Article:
When a people loses touch with the land they lose touch with more than just geography, they lose touch with a fundamental principle of life: the principle of sowing and reaping. The ages brought us from agricultural society to industrial society, and now into information society. We’ve gone from first hand experience of reaping and sowing to second hand to third hand. Our distant ancestors were intimate with sowing and reaping, our recent ancestors lived in respect of it, but this age does not know or understand it. The implications are not just economic or political, but relational and spiritual as well. Once we forget that we must sow in order to reap, or that others must sow and reap in order for us to thrive, we have forgotten how to live at all. We don’t cultivate the ground – the earth, the communities, our own hearts any more. We begin to believe life “just happens,” and that abundance is a right of human existence. We expect to receive when we have done nothing to even prepare ourselves to receive, much less to sow something that someone else might receive. Relationships wither as people stop sowing into another person’s life. Marriages and industries, communities, economies, and nations cannot long survive and certainly do not prosper when the majority of us let go of the principle of sowing and reaping.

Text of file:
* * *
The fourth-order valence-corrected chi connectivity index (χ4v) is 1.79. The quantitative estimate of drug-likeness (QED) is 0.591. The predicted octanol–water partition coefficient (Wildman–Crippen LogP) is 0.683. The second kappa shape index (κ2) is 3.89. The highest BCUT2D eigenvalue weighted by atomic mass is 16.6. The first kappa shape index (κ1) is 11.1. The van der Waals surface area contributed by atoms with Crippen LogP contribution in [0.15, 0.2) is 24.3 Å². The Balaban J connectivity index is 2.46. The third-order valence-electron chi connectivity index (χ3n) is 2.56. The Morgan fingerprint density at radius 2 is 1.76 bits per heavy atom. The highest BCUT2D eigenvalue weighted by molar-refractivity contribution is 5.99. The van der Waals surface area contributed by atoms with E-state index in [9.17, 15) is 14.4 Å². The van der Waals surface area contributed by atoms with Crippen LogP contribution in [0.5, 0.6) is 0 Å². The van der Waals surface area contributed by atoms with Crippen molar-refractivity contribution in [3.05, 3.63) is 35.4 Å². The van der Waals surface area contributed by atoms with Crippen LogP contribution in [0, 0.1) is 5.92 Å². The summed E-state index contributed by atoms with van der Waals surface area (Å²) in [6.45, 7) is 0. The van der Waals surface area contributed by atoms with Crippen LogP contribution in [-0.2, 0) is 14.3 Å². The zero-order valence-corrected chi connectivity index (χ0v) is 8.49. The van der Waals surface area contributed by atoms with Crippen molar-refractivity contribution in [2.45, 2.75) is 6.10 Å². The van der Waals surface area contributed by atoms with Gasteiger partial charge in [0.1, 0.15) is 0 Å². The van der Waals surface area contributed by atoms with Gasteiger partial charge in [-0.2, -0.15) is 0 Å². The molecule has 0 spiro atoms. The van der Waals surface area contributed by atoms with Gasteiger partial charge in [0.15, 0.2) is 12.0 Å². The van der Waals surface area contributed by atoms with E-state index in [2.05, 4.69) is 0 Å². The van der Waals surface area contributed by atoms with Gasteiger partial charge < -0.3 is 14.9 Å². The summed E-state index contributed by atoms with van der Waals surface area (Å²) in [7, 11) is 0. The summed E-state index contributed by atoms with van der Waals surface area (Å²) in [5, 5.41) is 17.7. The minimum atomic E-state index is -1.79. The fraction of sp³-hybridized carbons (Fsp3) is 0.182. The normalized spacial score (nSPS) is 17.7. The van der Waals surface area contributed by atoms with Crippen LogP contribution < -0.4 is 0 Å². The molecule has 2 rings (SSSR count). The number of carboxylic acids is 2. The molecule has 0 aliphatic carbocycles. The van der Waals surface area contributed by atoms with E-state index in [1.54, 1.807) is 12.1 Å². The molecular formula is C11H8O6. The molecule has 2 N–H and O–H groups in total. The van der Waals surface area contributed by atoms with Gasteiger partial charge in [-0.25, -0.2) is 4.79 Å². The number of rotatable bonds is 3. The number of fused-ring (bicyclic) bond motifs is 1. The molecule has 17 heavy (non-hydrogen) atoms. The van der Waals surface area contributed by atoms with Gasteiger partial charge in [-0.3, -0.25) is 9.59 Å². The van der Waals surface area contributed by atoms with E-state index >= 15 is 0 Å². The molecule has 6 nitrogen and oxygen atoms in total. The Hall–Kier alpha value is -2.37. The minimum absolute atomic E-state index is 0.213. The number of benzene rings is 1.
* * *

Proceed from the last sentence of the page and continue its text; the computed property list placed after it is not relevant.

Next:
It takes courage to sow, but if you decide you are not going to do it you are contributing to the destruction of our world. A time is coming when enough of us will be far enough removed from the land and the principle of sowing and reaping that the land will die. Society will die. It will take a movement of people who sow fearlessly to save us. It will take a movement of people who teach others to cultivate real industry, real economies, real communities, real relationships. I believe that movement can best be fueled by a people who most would suspect of having the least motive for doing it; Christians. Why do Christians care about sowing and reaping in this world? Isn’t the whole gig about getting out of this mess alive and moving on to heaven? No it isn’t. Christianity is not about escaping this world and going to heaven, it is about cultivating this current ground we hold as servants of the Landowner who is surely coming. Christian doctrine is that yes, the faithful are going to be with God in heaven, but it is also that God is going to bring heaven down to earth. This is the closing act. Not disembodied spirits with clean hands stroking harps, but new bodies with new hands digging in renewed earth. Becoming a Christian is not an act of cowardly escapism, it is an act of courageous acceptance of the responsibility to dig in here and now and to sow for heaven’s sake.